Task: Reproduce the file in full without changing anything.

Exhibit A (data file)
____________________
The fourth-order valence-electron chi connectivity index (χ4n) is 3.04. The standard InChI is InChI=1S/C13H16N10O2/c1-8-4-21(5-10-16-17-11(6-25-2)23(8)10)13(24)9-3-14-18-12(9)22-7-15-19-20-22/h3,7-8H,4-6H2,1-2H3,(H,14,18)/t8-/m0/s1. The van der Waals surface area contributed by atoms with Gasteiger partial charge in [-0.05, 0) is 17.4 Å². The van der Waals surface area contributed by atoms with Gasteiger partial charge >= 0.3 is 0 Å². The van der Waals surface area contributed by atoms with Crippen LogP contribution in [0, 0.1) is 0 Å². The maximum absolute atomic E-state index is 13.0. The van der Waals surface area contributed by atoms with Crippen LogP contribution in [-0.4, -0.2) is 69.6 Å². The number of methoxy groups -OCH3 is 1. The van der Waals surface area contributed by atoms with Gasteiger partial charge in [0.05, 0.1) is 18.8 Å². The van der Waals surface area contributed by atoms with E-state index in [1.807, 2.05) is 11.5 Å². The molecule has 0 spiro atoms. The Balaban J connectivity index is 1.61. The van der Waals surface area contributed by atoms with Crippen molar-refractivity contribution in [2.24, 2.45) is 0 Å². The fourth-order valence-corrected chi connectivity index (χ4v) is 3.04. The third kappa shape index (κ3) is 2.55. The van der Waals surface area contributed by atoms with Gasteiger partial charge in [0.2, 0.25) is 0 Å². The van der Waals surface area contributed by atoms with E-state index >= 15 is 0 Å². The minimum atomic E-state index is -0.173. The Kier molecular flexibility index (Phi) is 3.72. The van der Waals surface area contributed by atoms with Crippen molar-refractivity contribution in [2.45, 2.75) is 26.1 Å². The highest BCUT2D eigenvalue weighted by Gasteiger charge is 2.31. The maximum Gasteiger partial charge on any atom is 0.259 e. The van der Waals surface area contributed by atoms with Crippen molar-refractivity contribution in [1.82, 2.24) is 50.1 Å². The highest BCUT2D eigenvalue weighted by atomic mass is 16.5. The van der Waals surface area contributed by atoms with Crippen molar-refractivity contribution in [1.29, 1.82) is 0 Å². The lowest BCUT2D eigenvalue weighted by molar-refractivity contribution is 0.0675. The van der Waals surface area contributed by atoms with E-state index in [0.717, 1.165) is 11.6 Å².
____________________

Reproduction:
The fourth-order valence-electron chi connectivity index (χ4n) is 3.04. The standard InChI is InChI=1S/C13H16N10O2/c1-8-4-21(5-10-16-17-11(6-25-2)23(8)10)13(24)9-3-14-18-12(9)22-7-15-19-20-22/h3,7-8H,4-6H2,1-2H3,(H,14,18)/t8-/m0/s1. The van der Waals surface area contributed by atoms with Gasteiger partial charge in [-0.05, 0) is 17.4 Å². The van der Waals surface area contributed by atoms with Gasteiger partial charge >= 0.3 is 0 Å². The van der Waals surface area contributed by atoms with Crippen LogP contribution in [0, 0.1) is 0 Å². The maximum absolute atomic E-state index is 13.0. The van der Waals surface area contributed by atoms with Crippen LogP contribution in [-0.4, -0.2) is 69.6 Å². The number of methoxy groups -OCH3 is 1. The van der Waals surface area contributed by atoms with Gasteiger partial charge in [0.05, 0.1) is 18.8 Å². The van der Waals surface area contributed by atoms with E-state index in [1.807, 2.05) is 11.5 Å². The molecule has 0 spiro atoms. The Balaban J connectivity index is 1.61. The van der Waals surface area contributed by atoms with Crippen molar-refractivity contribution in [2.24, 2.45) is 0 Å². The fourth-order valence-corrected chi connectivity index (χ4v) is 3.04. The third kappa shape index (κ3) is 2.55. The van der Waals surface area contributed by atoms with Gasteiger partial charge in [0.2, 0.25) is 0 Å². The van der Waals surface area contributed by atoms with E-state index >= 15 is 0 Å². The minimum atomic E-state index is -0.173. The Kier molecular flexibility index (Phi) is 3.72. The van der Waals surface area contributed by atoms with Crippen molar-refractivity contribution in [2.45, 2.75) is 26.1 Å². The highest BCUT2D eigenvalue weighted by Gasteiger charge is 2.31. The maximum Gasteiger partial charge on any atom is 0.259 e. The van der Waals surface area contributed by atoms with Crippen molar-refractivity contribution in [1.82, 2.24) is 50.1 Å². The highest BCUT2D eigenvalue weighted by atomic mass is 16.5. The van der Waals surface area contributed by atoms with Crippen molar-refractivity contribution in [1.29, 1.82) is 0 Å². The lowest BCUT2D eigenvalue weighted by molar-refractivity contribution is 0.0675. The van der Waals surface area contributed by atoms with E-state index in [0.717, 1.165) is 11.6 Å².